An introduction to design engineering
An introduction to design engineering

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An introduction to design engineering

4.4 Using numbers to design

To move forward with the desk problem, you needed to know how many other people might be your height. You found a certain desk height acceptable and might reasonably assume this is a good size for everyone of the same height. But how might you find out how many other people are your height?

There are many sources of data on sizes, from the very general (such as people’s heights) to the exceptionally specific (such as NASA’s guide to the sizes of things in space). Two key sources where a range of human data and information can be found are the British Standards Institute (BSI) and the Health and Safety Executive (HSE). The data they provide about the size and shape of people is called anthropometric data, which consists mainly of physical characteristics and measurements. These data values are derived using statistical methods that allow generalisations to be made about human characteristics, which can be used to inform the design process.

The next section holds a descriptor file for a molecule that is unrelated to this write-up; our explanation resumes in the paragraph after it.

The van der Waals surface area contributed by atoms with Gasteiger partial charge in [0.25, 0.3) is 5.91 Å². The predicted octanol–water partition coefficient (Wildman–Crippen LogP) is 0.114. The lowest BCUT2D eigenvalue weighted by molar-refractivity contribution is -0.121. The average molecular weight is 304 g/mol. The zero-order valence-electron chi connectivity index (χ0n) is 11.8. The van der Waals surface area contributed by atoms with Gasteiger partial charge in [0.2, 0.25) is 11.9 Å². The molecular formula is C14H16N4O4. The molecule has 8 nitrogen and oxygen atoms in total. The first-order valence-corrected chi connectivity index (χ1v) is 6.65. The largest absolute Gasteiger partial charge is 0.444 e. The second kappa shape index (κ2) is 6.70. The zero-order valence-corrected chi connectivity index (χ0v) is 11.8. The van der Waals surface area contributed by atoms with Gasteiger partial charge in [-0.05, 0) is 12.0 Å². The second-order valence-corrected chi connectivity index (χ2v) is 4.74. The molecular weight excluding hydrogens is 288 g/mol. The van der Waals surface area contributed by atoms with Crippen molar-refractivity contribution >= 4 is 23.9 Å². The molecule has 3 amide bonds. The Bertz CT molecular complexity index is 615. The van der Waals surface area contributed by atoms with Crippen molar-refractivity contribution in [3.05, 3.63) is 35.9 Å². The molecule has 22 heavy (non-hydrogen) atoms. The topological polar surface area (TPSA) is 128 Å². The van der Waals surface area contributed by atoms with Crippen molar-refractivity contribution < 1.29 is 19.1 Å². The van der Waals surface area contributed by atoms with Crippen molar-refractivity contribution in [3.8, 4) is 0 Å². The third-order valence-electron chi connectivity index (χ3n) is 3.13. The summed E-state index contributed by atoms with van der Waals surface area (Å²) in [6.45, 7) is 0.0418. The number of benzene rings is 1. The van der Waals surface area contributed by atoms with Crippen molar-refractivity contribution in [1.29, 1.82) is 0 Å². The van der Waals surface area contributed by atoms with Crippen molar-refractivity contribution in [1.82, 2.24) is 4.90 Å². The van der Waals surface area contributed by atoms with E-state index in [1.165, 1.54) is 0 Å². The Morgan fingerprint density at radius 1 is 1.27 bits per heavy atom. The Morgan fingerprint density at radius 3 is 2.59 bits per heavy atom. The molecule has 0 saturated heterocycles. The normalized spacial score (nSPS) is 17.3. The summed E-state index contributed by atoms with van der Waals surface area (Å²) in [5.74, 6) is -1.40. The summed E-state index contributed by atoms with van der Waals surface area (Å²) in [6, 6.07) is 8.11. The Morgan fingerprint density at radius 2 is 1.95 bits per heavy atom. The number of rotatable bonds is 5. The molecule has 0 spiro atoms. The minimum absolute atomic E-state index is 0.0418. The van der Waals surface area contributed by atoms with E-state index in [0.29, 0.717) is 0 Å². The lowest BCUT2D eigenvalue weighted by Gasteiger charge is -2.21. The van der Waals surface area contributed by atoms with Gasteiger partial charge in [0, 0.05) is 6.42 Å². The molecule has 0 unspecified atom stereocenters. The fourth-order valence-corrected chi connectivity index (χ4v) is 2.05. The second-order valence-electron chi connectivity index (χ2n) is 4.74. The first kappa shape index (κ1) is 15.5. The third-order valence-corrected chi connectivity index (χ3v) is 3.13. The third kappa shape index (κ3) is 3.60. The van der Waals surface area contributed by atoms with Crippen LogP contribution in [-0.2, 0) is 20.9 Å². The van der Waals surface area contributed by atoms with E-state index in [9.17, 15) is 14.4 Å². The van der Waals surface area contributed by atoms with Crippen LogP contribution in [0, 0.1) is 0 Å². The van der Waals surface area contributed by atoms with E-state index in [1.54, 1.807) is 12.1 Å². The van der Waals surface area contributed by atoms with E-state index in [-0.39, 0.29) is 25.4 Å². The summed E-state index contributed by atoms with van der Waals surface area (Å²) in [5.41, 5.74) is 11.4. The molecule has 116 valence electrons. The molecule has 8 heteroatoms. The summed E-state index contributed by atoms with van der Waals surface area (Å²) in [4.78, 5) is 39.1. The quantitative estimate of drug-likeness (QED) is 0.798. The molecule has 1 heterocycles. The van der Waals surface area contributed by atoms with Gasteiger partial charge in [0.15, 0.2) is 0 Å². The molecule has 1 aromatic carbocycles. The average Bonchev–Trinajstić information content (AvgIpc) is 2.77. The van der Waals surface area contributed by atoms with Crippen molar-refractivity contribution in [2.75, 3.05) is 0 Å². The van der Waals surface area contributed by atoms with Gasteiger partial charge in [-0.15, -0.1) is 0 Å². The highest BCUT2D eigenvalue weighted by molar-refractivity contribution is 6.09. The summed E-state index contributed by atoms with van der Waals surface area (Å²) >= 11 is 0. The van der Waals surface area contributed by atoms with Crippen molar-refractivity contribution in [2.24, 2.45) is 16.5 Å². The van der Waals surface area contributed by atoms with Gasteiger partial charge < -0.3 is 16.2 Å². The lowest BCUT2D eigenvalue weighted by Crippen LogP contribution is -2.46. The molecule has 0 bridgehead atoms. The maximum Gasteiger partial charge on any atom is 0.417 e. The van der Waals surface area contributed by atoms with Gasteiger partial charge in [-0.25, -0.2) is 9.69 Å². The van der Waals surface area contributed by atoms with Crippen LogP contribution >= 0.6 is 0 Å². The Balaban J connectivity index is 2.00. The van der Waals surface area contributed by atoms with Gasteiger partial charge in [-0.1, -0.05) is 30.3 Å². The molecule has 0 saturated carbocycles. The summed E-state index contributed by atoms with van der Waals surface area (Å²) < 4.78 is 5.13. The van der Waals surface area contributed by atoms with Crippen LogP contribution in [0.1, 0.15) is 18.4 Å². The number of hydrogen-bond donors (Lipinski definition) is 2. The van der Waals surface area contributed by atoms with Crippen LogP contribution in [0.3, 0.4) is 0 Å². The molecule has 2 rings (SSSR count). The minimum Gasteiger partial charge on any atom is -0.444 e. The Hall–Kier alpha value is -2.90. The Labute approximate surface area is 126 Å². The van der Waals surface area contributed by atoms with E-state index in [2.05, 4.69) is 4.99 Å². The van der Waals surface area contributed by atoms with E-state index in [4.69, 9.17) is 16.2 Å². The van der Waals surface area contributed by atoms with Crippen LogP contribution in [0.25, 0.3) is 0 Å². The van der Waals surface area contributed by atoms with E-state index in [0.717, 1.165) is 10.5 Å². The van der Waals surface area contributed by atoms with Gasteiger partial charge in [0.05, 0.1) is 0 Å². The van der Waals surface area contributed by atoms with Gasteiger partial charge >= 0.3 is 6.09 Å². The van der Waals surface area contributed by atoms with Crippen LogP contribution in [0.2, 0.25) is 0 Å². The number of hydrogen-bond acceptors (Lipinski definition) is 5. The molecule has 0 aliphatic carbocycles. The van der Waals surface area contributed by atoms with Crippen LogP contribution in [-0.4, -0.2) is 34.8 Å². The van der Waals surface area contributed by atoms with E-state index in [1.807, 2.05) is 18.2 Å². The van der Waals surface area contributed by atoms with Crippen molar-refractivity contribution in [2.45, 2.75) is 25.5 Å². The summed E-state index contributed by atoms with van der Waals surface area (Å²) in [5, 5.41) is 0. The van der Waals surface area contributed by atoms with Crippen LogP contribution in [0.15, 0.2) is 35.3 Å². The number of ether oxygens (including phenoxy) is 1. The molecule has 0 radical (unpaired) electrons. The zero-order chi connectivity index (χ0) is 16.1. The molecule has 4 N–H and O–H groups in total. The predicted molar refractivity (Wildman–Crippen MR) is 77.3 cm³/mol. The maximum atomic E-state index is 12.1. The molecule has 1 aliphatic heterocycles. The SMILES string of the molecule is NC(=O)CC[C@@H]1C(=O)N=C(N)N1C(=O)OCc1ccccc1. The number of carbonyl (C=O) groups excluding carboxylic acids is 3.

Making use of these datasets and applying knowledge of how people interact physically with objects can be a complex process and is a discipline in its own right. Ergonomics is the study of physical aspects of the human body, such as size and mechanical performance, and how these can be applied to the real world. For example, in car design and manufacture, the design of a car interior has to take account of significant variation of human shape and size, and hence the range of adjustments that can be made to a car seat, seatbelt, steering wheel, etc. And that’s before you consider how these adjustments relate to one another, or are operated mechanically.

One useful way of presenting data, which is particularly useful for anthropometric data, is to create a histogram. Histograms offer a convenient way of presenting data to make it easier to read for a particular purpose. Instead of using a continuous spread of data, you divide it up into ‘buckets’ (often referred to as ‘bins’ or intervals) and sort items into them. For example, you could think of it as a way of sorting people into height ranges and then working out what proportion of people are in each range. Bar charts are similar, but can be used to represent categories of things that aren’t necessarily numerical.

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